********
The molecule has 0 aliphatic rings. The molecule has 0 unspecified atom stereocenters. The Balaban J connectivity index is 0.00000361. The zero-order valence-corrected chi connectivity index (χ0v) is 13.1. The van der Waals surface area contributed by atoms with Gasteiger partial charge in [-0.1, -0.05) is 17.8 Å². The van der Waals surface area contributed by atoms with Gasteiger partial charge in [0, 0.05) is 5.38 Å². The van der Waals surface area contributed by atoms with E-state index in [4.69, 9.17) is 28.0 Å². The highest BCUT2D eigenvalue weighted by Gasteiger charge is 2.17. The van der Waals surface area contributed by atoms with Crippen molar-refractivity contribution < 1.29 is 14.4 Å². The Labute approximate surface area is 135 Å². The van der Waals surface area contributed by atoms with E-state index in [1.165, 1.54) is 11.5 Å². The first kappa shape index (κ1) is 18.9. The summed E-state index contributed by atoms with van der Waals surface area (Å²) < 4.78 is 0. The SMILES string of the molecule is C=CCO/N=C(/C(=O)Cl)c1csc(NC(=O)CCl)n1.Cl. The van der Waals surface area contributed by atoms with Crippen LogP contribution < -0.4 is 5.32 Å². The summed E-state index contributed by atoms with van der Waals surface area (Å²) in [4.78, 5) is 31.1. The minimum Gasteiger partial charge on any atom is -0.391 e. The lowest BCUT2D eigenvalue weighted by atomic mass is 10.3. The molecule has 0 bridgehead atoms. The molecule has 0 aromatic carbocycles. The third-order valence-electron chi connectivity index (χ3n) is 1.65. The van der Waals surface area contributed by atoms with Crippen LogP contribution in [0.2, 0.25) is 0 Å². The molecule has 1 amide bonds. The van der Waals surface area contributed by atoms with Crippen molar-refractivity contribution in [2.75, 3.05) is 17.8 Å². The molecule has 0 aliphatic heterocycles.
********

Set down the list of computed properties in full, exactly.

The molecule has 0 aliphatic rings. The molecule has 0 unspecified atom stereocenters. The Balaban J connectivity index is 0.00000361. The zero-order valence-corrected chi connectivity index (χ0v) is 13.1. The van der Waals surface area contributed by atoms with Gasteiger partial charge in [-0.1, -0.05) is 17.8 Å². The van der Waals surface area contributed by atoms with Gasteiger partial charge in [0, 0.05) is 5.38 Å². The van der Waals surface area contributed by atoms with E-state index in [4.69, 9.17) is 28.0 Å². The highest BCUT2D eigenvalue weighted by Gasteiger charge is 2.17. The van der Waals surface area contributed by atoms with Crippen molar-refractivity contribution < 1.29 is 14.4 Å². The Labute approximate surface area is 135 Å². The van der Waals surface area contributed by atoms with E-state index in [1.165, 1.54) is 11.5 Å². The first kappa shape index (κ1) is 18.9. The summed E-state index contributed by atoms with van der Waals surface area (Å²) < 4.78 is 0. The SMILES string of the molecule is C=CCO/N=C(/C(=O)Cl)c1csc(NC(=O)CCl)n1.Cl. The van der Waals surface area contributed by atoms with Crippen LogP contribution < -0.4 is 5.32 Å². The summed E-state index contributed by atoms with van der Waals surface area (Å²) in [4.78, 5) is 31.1. The minimum Gasteiger partial charge on any atom is -0.391 e. The lowest BCUT2D eigenvalue weighted by atomic mass is 10.3. The molecule has 0 bridgehead atoms. The molecule has 0 aromatic carbocycles. The third-order valence-electron chi connectivity index (χ3n) is 1.65. The van der Waals surface area contributed by atoms with Crippen LogP contribution in [0.2, 0.25) is 0 Å². The molecule has 1 amide bonds. The van der Waals surface area contributed by atoms with Crippen molar-refractivity contribution in [2.75, 3.05) is 17.8 Å². The molecule has 0 aliphatic heterocycles.